Darth Vader's Long Goodbye in 'Star Wars'

Darth Vader Preview - H 2014
<p>Darth Vader Preview - H 2014</p>   |   Salvador Larroca/Marvel Entertainment
Is it a good thing that the iconic villain's presence is seemingly required in all major 'Star Wars' endeavors?

There is a strange inevitability about the Entertainment Weekly confirmation that Darth Vader will be a "looming" presence in this winter's Rogue One: A Star Wars Story.

It's not just that the original Star Wars movie showed that he had a particular interest in the theft of the Death Star plans, which is the central plot of the new movie — it's that Darth Vader's presence is seemingly required in all major Star Wars endeavors.

Vader, of course, anchored the original movie trilogy, and his origin story dominated the prequel trilogy. As Anakin Skywalker, he was one of the protagonists of Star Wars: The Clone Wars animated series, and as Darth Vader, he's been a significant presence in the second season of the subsequent Star Wars: Rebels series on Disney XD.

His legacy — and crushed helmet — were one of the prime motivators of Star Wars: The Force Awakens' villain Kylo Ren, and it's to be expected that he'll loom large over Episode VIII and IX as well, considering his familial and inspirational connections to the main players of the new trilogy.

In comics, too, it should be noted that Marvel launched its massively successful line of Star Wars titles with two monthly comics: Star Wars, which featured Vader as the primary antagonist, and Star Wars: Darth Vader, which obviously placed him front and center as the series protagonist.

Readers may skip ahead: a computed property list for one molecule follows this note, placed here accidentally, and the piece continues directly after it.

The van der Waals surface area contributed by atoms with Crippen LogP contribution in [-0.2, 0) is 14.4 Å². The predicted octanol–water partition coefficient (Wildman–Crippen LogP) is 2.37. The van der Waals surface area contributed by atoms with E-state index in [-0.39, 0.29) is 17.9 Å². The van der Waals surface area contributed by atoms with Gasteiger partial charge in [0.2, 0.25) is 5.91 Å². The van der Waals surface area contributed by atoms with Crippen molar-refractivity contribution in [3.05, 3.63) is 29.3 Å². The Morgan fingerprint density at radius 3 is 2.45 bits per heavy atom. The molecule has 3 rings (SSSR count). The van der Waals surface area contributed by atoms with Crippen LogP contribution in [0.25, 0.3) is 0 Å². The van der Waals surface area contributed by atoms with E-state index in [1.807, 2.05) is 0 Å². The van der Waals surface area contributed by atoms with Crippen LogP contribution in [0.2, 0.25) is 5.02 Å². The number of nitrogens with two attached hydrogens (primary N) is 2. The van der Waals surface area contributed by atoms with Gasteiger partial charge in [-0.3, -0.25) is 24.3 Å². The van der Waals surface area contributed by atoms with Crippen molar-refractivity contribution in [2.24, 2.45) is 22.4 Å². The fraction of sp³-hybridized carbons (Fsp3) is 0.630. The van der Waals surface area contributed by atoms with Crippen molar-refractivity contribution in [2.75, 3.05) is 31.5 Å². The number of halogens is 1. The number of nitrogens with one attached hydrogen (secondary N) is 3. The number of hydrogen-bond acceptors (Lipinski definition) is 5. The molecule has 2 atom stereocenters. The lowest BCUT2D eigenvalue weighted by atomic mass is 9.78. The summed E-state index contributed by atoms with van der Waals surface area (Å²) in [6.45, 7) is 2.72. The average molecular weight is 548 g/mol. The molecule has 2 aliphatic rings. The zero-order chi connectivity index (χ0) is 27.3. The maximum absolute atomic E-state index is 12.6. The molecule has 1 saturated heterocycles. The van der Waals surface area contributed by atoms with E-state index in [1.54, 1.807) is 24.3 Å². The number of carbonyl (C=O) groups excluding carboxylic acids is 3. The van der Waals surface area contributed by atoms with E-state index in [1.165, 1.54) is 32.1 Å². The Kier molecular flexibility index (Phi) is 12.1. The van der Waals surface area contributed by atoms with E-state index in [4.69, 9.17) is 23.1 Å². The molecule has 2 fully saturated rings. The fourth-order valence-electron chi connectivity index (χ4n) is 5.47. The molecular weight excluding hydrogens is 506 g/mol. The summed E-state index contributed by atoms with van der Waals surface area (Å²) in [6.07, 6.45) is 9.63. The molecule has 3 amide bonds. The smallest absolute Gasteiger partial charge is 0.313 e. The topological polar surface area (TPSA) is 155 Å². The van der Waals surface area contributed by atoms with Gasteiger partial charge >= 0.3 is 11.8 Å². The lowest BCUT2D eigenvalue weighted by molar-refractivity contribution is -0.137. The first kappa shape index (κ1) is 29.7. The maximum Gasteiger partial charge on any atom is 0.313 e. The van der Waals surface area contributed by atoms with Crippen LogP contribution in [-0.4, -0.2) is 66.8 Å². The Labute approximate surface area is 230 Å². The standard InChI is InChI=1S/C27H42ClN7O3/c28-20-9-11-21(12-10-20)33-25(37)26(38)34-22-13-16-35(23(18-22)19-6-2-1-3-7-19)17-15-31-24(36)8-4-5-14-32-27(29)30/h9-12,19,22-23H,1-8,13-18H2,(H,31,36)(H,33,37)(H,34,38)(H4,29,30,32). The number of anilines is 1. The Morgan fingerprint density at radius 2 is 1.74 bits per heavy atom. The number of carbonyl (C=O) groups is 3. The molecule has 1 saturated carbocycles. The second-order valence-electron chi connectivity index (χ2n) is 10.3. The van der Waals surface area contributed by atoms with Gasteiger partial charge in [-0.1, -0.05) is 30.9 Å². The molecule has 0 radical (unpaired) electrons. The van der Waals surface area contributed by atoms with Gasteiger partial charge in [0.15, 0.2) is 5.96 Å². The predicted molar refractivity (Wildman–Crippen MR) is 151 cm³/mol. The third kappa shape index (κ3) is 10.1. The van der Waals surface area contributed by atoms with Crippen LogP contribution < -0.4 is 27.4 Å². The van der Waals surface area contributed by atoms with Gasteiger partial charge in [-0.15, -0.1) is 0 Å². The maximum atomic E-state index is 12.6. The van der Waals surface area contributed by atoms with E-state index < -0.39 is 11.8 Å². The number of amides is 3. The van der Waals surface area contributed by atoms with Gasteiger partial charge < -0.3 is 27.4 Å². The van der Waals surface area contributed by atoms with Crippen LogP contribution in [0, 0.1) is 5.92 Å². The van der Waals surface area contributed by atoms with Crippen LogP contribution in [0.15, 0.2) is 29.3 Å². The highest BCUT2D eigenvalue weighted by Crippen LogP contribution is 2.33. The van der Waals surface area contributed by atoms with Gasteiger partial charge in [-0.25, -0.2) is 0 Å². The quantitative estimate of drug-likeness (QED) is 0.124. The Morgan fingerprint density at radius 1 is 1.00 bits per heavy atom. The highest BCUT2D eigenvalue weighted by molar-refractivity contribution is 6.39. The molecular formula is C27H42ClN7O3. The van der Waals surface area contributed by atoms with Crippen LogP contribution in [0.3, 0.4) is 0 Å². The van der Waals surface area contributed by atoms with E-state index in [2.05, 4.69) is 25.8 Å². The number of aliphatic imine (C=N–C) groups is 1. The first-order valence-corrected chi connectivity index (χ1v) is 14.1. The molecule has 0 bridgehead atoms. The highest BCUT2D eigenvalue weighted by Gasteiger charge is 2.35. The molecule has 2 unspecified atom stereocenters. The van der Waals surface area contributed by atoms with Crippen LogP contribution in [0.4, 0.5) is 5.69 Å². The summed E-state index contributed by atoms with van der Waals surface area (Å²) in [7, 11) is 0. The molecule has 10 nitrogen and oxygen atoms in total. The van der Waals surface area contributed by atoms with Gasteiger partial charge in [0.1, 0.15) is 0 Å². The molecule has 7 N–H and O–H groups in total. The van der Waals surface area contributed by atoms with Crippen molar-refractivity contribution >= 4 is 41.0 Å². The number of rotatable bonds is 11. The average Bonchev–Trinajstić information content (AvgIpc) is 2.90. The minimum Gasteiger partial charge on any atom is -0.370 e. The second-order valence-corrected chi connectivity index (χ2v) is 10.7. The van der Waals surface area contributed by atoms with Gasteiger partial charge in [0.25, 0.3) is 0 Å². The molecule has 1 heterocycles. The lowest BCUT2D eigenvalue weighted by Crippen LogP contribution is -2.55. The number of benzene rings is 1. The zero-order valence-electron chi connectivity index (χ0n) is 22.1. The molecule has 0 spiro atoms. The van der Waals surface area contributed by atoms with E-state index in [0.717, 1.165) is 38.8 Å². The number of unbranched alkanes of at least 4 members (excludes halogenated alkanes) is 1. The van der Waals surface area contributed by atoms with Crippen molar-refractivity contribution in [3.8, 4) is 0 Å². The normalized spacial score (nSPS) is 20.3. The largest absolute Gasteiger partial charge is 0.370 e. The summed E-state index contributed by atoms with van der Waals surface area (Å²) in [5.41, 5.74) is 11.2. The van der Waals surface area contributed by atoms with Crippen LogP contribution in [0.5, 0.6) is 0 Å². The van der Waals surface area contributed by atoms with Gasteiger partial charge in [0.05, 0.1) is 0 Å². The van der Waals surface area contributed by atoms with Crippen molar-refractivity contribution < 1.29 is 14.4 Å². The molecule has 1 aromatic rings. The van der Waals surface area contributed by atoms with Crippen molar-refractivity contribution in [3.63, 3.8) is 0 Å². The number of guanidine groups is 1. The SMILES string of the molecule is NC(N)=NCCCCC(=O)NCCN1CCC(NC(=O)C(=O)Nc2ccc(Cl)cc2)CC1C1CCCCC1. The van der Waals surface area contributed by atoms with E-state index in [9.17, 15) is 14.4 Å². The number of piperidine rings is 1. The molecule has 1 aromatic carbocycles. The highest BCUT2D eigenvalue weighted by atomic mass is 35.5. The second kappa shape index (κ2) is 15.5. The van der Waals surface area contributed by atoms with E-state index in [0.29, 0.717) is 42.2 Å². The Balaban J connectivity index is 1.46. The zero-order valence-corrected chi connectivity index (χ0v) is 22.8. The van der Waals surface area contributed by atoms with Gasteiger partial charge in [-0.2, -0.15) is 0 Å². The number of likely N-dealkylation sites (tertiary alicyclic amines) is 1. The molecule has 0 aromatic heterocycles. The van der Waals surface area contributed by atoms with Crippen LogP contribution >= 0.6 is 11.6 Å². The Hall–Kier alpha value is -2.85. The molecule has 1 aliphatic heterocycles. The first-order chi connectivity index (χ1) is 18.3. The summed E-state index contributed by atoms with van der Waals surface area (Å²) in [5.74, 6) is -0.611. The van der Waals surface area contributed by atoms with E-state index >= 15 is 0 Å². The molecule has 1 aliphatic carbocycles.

All of this is fine and good — Vader is not only arguably the most recognizable Star Wars character (His heavy breathing even allows you to know he's there even without seeing him), but one who sums up a lot about the series' appeal, representing both the "Dark Side" of the faceless, authoritarian Empire/First Order, and also the supernatural/religious overtones of the Force, albeit from the Sith side of things.

However, making him the ever-present face of the franchise feels reductive if Star Wars is to successfully expand into a cinematic universe, as opposed to a number of movies expanding the same story in different directions. The more Vader is used, the more it seems that Star Wars is limited in what it can be.

Rogue One seemed, at first, to be the movie that would break the mold and redefine the franchise. "The absence of the Jedi is omnipresent in the film. It hangs over the whole movie," director Gareth Edwards said in April last year, introducing the concept of the movie, which was described as very much a war film with no clear-cut heroes or villains. "It's called Star Wars," he emphasized.

The first trailer hinted at the movie that description suggested, with a troublemaker of a protagonist and the tease that she would end up joining "the bad guys." But that was before reshoots were ordered, because the movie "felt ... tonally off with what a 'classic' Star Wars movie should feel like." With that in mind, it's unsurprising that Vader will show up in the movie — he's become the metaphorical security blanket of the franchise.

(It's possible that the Rogue One reshoots are less of a big deal than many think; talking to THR, Disney CEO Bob Iger said, "I've seen Rogue One. I've seen not only an edited picture but I've seen significantly more footage than was even in that picture. That's actually going to be a fine film." Of course, perhaps he's saying that because of Vader's reassuring — reassuringly unassuming, maybe? — presence.)

At this point, it'll be more important — and more surprising — to see a Star Wars movie that can cut the cord from Vader and the entire Skywalker legacy entirely, and focus on everything else that exists within the universe that George Lucas created. With the Han Solo project headed into production next year, that might be about to happen, as long as no one sneaks in a Vader or kid-Leia cameo. (Resist that urge, Lucasfilm. Please.) Even if it doesn't, though, at the very least, audiences will have more Star Wars movies that feel like the old Star Wars. As The Force Awakens demonstrates, there are worse things that could happen.